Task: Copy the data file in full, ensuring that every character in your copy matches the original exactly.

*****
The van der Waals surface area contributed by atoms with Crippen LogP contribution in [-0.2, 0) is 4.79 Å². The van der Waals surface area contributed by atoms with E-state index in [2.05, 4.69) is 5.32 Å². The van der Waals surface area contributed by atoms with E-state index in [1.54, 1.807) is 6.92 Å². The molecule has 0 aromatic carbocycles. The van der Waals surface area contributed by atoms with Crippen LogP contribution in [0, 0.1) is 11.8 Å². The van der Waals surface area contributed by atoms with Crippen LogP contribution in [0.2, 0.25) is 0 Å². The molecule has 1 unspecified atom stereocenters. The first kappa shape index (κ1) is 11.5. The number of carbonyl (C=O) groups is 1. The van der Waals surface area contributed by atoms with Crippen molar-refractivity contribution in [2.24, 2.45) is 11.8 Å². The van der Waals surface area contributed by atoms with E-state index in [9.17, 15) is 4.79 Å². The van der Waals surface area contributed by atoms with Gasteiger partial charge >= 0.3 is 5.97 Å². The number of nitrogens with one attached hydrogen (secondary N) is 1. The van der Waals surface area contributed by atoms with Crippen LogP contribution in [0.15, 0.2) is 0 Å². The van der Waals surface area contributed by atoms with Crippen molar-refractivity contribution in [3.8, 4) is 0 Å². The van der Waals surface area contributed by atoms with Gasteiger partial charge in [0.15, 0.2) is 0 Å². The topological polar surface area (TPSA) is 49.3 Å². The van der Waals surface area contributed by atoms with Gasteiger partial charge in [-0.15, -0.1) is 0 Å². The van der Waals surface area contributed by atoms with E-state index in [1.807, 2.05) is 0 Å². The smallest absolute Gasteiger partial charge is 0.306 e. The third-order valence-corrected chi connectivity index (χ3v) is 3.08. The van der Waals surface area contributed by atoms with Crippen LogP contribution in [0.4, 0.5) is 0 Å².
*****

The van der Waals surface area contributed by atoms with Crippen LogP contribution in [-0.2, 0) is 4.79 Å². The van der Waals surface area contributed by atoms with E-state index in [2.05, 4.69) is 5.32 Å². The van der Waals surface area contributed by atoms with E-state index in [1.54, 1.807) is 6.92 Å². The molecule has 0 aromatic carbocycles. The van der Waals surface area contributed by atoms with Crippen LogP contribution in [0, 0.1) is 11.8 Å². The van der Waals surface area contributed by atoms with Crippen LogP contribution in [0.2, 0.25) is 0 Å². The molecule has 1 unspecified atom stereocenters. The first kappa shape index (κ1) is 11.5. The number of carbonyl (C=O) groups is 1. The van der Waals surface area contributed by atoms with Crippen molar-refractivity contribution in [2.24, 2.45) is 11.8 Å². The van der Waals surface area contributed by atoms with E-state index in [9.17, 15) is 4.79 Å². The van der Waals surface area contributed by atoms with Gasteiger partial charge >= 0.3 is 5.97 Å². The number of nitrogens with one attached hydrogen (secondary N) is 1. The van der Waals surface area contributed by atoms with Crippen LogP contribution in [0.15, 0.2) is 0 Å². The van der Waals surface area contributed by atoms with Crippen molar-refractivity contribution in [3.8, 4) is 0 Å². The van der Waals surface area contributed by atoms with Gasteiger partial charge in [0.15, 0.2) is 0 Å². The topological polar surface area (TPSA) is 49.3 Å². The van der Waals surface area contributed by atoms with Gasteiger partial charge in [-0.15, -0.1) is 0 Å². The van der Waals surface area contributed by atoms with E-state index in [1.807, 2.05) is 0 Å². The smallest absolute Gasteiger partial charge is 0.306 e. The third-order valence-corrected chi connectivity index (χ3v) is 3.08. The van der Waals surface area contributed by atoms with Crippen LogP contribution in [0.4, 0.5) is 0 Å².